Search results for ASL

Showing 5 results out of 5

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Species

Types

Compartments

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Protein (2 results from a total of 2)

ASL

Identifier: R-HSA-70570
Species: Homo sapiens
Compartment: cytosol
Primary external reference: UniProt: ASL: P04424
Identifier: R-HSA-62504
Species: Homo sapiens
Compartment: cytosol
Primary external reference: UniProt: ADSL: P30566

Complex (1 results from a total of 1)

Identifier: R-HSA-70571
Species: Homo sapiens
Compartment: cytosol

Reaction (2 results from a total of 2)

Identifier: R-HSA-977136
Species: Homo sapiens
Compartment: extracellular region
Amyloid fibril formation is associated with a wide range of diseases (Chiti & Dobson 2006), though the accumulation and deposition of fibrillar material does not correlate well with disease pathogenesis and it is now widely believed that oligomeric amyloid forms are largely responsible for the cytotoxic effects of amyloid (Glabe 2009). Fibrils have been described as more like crystalline polymer structures than the protein monomers they are derived from (Wetzel et al. 2007). In vitro, fibril formation is usually preceded by the association of monomers into oligomeric structures (Kodali & Wetzel 2007), though this remains to be established in vivo. Amyloid-beta forms spherical structures with around 12 units (Bernstein et al. 2005). Larger structures called protofibrils are also observed, non-spherical filamentous structures lacking a periodic substructure (Goldsbury 2005).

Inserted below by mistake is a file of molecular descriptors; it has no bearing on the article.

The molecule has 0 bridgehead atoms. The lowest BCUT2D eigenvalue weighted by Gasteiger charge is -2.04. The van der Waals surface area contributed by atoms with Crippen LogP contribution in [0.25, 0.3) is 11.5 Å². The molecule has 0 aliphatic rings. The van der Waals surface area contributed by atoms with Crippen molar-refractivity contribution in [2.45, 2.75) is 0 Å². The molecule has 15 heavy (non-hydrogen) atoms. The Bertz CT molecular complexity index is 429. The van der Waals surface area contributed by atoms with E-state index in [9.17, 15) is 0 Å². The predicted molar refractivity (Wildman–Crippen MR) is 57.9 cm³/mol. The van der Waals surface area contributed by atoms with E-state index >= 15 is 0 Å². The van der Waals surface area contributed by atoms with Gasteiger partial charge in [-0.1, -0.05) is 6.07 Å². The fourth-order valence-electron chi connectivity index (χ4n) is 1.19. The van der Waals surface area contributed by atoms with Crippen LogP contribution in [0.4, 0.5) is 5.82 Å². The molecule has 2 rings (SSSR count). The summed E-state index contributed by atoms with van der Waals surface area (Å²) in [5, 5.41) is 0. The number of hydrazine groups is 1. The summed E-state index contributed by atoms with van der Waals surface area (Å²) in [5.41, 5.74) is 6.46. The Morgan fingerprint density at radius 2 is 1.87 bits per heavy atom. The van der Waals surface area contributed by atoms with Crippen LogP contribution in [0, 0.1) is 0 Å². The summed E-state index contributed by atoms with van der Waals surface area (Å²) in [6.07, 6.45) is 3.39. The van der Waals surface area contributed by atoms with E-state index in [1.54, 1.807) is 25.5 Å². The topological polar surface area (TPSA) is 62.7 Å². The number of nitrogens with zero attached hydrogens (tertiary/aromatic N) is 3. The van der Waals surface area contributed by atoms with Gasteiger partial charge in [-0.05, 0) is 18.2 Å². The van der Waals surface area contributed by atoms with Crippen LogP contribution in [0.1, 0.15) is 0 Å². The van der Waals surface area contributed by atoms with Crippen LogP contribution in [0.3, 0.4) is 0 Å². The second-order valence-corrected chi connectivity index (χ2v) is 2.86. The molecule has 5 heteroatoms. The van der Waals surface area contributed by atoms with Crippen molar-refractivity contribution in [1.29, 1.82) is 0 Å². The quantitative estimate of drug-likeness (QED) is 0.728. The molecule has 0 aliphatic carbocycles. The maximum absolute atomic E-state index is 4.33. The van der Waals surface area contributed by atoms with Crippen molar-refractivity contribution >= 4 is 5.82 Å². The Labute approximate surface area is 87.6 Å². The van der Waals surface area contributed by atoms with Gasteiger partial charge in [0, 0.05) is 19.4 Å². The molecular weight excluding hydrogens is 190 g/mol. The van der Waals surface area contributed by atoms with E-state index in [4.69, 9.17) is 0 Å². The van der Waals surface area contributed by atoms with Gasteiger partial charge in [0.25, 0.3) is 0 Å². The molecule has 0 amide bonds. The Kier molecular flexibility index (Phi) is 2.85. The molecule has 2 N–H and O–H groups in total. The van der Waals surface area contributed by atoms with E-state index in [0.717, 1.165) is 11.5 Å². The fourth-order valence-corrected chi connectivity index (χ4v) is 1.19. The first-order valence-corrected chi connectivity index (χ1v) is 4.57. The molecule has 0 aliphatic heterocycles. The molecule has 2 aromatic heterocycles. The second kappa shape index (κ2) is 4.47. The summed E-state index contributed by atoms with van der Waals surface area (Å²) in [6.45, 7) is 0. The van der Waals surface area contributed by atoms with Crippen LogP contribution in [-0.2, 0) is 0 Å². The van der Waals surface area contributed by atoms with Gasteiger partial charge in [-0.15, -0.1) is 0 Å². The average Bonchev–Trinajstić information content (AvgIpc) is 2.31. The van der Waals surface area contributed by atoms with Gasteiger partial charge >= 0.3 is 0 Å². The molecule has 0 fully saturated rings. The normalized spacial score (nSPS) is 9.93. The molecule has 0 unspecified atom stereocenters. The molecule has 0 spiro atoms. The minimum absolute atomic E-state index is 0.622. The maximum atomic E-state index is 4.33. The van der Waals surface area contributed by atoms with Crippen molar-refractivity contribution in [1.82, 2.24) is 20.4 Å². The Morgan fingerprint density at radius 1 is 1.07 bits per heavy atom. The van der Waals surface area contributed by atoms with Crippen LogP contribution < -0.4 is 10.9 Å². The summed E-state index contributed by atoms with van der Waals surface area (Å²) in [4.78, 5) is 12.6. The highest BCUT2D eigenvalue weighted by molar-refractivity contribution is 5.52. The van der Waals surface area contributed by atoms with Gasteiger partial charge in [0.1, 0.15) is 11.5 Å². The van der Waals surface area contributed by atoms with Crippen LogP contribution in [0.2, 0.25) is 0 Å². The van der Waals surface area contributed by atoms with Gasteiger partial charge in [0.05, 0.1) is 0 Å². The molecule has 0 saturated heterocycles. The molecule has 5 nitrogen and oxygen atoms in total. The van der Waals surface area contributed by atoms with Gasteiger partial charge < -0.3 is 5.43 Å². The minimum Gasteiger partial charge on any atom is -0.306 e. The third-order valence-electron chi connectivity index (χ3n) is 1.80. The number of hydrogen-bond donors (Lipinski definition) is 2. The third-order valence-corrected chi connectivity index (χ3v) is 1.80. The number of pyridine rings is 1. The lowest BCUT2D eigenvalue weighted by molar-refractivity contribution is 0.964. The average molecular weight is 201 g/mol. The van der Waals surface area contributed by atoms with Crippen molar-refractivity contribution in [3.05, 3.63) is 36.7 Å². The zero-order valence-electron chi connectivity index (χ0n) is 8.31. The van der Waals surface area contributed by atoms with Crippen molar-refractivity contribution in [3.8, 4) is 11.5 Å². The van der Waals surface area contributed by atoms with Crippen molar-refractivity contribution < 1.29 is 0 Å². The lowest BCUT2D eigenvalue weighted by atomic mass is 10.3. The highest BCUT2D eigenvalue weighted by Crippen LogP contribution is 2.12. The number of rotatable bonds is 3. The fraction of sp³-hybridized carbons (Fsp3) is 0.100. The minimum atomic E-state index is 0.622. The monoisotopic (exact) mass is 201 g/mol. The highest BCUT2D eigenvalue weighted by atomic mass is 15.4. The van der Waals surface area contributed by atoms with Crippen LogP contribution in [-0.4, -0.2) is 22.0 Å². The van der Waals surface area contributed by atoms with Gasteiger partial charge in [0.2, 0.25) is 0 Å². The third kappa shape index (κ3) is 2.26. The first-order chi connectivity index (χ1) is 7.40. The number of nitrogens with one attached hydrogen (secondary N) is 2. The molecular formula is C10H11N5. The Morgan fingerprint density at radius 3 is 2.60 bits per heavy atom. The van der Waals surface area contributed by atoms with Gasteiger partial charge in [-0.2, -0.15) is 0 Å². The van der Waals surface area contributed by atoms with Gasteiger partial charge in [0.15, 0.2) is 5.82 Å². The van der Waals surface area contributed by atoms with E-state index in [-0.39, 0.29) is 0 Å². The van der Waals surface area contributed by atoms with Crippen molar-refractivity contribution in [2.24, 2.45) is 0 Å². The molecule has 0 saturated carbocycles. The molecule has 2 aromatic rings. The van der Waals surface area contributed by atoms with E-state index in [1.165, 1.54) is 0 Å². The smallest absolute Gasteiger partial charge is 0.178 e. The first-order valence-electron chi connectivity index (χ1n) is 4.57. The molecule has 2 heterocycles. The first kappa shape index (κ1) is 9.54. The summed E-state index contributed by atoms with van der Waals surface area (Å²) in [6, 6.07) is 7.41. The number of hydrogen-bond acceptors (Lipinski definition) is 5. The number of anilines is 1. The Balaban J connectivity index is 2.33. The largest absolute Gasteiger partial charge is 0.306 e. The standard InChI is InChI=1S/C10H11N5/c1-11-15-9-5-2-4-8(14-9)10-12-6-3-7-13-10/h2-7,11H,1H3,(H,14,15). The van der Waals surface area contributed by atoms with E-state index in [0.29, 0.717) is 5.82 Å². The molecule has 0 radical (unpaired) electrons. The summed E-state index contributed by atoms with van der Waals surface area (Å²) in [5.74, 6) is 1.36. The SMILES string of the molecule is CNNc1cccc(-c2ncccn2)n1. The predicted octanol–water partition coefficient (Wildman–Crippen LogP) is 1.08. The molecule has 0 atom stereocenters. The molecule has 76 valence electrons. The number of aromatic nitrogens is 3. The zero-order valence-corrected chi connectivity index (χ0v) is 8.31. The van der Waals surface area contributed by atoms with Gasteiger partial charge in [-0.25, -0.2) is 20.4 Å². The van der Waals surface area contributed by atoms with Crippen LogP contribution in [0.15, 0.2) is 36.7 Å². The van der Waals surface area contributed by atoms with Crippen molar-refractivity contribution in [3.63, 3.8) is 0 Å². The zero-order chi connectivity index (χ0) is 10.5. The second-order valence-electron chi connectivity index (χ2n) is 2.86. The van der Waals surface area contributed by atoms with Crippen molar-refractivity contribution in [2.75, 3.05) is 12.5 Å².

Identifier: R-HSA-70573
Species: Homo sapiens
Compartment: cytosol
Cytosolic argininosuccinate lyase (ASL) catalyzes the reversible reaction of argininosuccinate to form fumarate and arginine. The enzyme is a homotetramer (Turner et al. 1997). The function of the human enzyme in vivo is inferred from the defective argininosuccinate lyase enzyme activity observed in patients with mutant forms of the ASL gene (e.g., Walker et al. 1990).
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